Suggested Introductory Reading: D.Abulafia, The Western Mediterranean Kingdoms, 1200-1500 (Longman, 1997) G.Holmes, Europe: Hierarchy and Revolt 1320-1450 (Fontana, 1975) E.Le Roi Ladurie, Montaillou (London, 1978) S.Runciman, The Sicilian Vespers. A History of the Mediterranean World in the Later Thirteenth Century (Cambridge, 1958)
Renaissance and Reformations Humanism Religious Change and Nonconformity in Early Modern Europe The Catholic Reformation
Lecturer: Prof. V Mallia-Milanes Assessment: Test Credit Value: 6 Humanism will survey the origins and spread of Humanism and its impact on Europe, with particular
reference to Italy, the Low Countries, France, Germany, the Iberian Peninsula, and England. It will discuss such themes as: the notarial and legal professions in Italy; Italian and ‘northern’ humanism; monasteries and the universities; civic and republican liberty; philology, theology, and political thought; the visual arts; magic and science; the historical method and writing; the vernacular languages and literary genres; religious reform movements; and social and political reform.
Suggested Reading: Jakob Burckhardt, The Civilization of the Renaissance in Italy: An Essay. (Any edition). W.K. Ferguson, The Renaissance in Historical Thought: Five Centuries of Interpretation, (Boston, 1948).
Denys Hay, The Italian Renaissance in its Historical Background, (Cambridge, 2nd edition, 1977). Erasmus, Praise of Folly, (Any edition). N. Machiavelli, The Prince, (Any edition). C. G. Nauert, Jr., Humanism and the Culture of Renaissance Europe, (Cambridge, 1995).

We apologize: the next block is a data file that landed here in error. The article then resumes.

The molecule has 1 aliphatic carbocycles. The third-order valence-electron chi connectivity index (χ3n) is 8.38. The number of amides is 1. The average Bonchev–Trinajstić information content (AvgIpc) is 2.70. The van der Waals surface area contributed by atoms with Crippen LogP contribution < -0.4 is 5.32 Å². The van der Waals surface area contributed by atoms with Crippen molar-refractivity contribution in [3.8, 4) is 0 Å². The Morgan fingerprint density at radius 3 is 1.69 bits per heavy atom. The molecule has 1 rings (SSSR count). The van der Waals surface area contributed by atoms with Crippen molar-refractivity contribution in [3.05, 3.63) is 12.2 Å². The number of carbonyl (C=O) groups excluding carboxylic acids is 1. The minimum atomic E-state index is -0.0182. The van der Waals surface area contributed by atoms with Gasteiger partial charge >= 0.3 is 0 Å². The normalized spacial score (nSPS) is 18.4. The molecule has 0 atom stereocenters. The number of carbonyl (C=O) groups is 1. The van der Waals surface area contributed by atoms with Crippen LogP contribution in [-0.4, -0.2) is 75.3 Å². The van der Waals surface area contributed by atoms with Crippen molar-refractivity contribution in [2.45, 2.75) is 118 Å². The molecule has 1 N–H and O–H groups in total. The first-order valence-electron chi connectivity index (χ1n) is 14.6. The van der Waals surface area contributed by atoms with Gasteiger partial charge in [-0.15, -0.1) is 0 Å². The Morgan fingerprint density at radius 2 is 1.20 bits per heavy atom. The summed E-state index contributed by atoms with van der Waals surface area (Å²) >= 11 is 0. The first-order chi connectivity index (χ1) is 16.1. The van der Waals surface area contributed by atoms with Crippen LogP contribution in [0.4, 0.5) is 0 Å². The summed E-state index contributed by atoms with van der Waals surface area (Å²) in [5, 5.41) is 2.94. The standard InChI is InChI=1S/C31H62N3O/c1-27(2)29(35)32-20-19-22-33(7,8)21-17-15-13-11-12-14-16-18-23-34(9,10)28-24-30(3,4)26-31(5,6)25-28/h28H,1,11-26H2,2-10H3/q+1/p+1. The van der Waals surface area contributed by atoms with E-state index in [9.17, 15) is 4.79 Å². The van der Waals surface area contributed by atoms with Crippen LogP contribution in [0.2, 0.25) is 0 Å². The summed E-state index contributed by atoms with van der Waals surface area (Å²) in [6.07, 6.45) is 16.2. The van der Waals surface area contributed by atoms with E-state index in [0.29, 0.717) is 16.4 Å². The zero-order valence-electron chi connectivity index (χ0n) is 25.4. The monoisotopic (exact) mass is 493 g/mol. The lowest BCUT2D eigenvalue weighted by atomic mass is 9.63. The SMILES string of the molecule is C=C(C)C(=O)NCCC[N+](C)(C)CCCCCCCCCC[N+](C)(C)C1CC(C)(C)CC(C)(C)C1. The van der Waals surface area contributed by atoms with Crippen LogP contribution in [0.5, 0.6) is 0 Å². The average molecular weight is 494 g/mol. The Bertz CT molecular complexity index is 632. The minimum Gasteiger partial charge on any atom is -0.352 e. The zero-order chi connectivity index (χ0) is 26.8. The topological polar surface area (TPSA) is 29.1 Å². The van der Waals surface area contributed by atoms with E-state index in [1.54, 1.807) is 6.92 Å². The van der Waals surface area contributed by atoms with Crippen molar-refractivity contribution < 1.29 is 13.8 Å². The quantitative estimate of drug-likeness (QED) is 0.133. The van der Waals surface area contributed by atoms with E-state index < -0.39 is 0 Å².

Religious Change and Nonconformity in Early Modern Europe is concerned with the major religious
changes which occurred in continental Europe between the early fifteenth and the early seventeenth centuries. It will deal with changes both within and outside the Roman Catholic Church. These will include the official, mainstream movements both outside and within the Roman Church: the Reformation of the princes and city magistrates: the Reformation inspired by Luther, Zwingli, and Calvin; and the CounterReformation enforced by the Pope, the bishops, and the Council of Trent. But they will also comprise a number of popular or ‘fringe’ movements, from the Taborites to the Anabaptists and the German peasant risings, which had little to do with changes inspired from above. The course will concentrate on the relationship between social and political conditions and religious movements. It will be taught chiefly by lectures, with an occasional seminar.
Text: Culture and Belief in Europe 1450-1600: An Anthology of Sources, ed. David Englander et al (Oxford, 1990)